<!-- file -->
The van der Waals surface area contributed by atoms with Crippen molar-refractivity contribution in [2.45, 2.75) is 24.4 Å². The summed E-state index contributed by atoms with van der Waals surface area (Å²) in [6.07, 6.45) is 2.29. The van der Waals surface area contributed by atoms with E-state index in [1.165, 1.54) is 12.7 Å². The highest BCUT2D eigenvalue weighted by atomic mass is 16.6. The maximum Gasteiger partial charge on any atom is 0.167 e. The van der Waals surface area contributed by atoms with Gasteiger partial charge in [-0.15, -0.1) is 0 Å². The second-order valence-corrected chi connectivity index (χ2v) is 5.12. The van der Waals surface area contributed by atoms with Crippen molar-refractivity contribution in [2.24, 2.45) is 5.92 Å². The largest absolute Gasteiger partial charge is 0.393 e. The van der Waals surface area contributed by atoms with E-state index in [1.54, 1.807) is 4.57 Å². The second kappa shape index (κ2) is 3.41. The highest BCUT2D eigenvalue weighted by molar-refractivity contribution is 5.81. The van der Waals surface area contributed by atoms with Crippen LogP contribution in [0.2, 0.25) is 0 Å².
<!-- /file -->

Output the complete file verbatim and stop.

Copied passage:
The van der Waals surface area contributed by atoms with Crippen molar-refractivity contribution in [2.45, 2.75) is 24.4 Å². The summed E-state index contributed by atoms with van der Waals surface area (Å²) in [6.07, 6.45) is 2.29. The van der Waals surface area contributed by atoms with E-state index in [1.165, 1.54) is 12.7 Å². The highest BCUT2D eigenvalue weighted by atomic mass is 16.6. The maximum Gasteiger partial charge on any atom is 0.167 e. The van der Waals surface area contributed by atoms with Gasteiger partial charge in [-0.15, -0.1) is 0 Å². The second-order valence-corrected chi connectivity index (χ2v) is 5.12. The van der Waals surface area contributed by atoms with Crippen molar-refractivity contribution in [2.24, 2.45) is 5.92 Å². The largest absolute Gasteiger partial charge is 0.393 e. The van der Waals surface area contributed by atoms with E-state index in [1.54, 1.807) is 4.57 Å². The second kappa shape index (κ2) is 3.41. The highest BCUT2D eigenvalue weighted by molar-refractivity contribution is 5.81. The van der Waals surface area contributed by atoms with Crippen LogP contribution in [0.2, 0.25) is 0 Å².